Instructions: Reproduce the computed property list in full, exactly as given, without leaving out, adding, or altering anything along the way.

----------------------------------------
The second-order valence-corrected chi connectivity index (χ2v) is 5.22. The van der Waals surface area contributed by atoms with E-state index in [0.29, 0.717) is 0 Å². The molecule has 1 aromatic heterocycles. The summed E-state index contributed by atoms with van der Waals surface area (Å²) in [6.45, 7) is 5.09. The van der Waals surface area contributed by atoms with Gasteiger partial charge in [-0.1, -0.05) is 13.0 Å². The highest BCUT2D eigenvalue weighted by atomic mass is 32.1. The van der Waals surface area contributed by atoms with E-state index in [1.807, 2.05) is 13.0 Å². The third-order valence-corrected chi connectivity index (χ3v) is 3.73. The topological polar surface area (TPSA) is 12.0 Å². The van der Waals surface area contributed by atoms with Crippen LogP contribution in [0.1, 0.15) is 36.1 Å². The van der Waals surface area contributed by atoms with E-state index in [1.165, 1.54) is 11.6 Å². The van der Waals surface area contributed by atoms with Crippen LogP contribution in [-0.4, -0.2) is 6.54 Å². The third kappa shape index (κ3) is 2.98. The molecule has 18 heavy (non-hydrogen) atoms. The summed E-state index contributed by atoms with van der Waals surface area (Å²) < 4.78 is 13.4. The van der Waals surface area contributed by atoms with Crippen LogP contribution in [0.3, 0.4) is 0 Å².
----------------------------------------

The second-order valence-corrected chi connectivity index (χ2v) is 5.22. The van der Waals surface area contributed by atoms with E-state index in [0.29, 0.717) is 0 Å². The molecule has 1 aromatic heterocycles. The summed E-state index contributed by atoms with van der Waals surface area (Å²) in [6.45, 7) is 5.09. The van der Waals surface area contributed by atoms with Gasteiger partial charge in [-0.1, -0.05) is 13.0 Å². The highest BCUT2D eigenvalue weighted by atomic mass is 32.1. The van der Waals surface area contributed by atoms with E-state index in [1.807, 2.05) is 13.0 Å². The third-order valence-corrected chi connectivity index (χ3v) is 3.73. The topological polar surface area (TPSA) is 12.0 Å². The van der Waals surface area contributed by atoms with Crippen LogP contribution in [0.1, 0.15) is 36.1 Å². The van der Waals surface area contributed by atoms with E-state index in [1.165, 1.54) is 11.6 Å². The van der Waals surface area contributed by atoms with Crippen LogP contribution in [-0.4, -0.2) is 6.54 Å². The third kappa shape index (κ3) is 2.98. The molecule has 18 heavy (non-hydrogen) atoms. The summed E-state index contributed by atoms with van der Waals surface area (Å²) < 4.78 is 13.4. The van der Waals surface area contributed by atoms with Crippen LogP contribution in [0.3, 0.4) is 0 Å².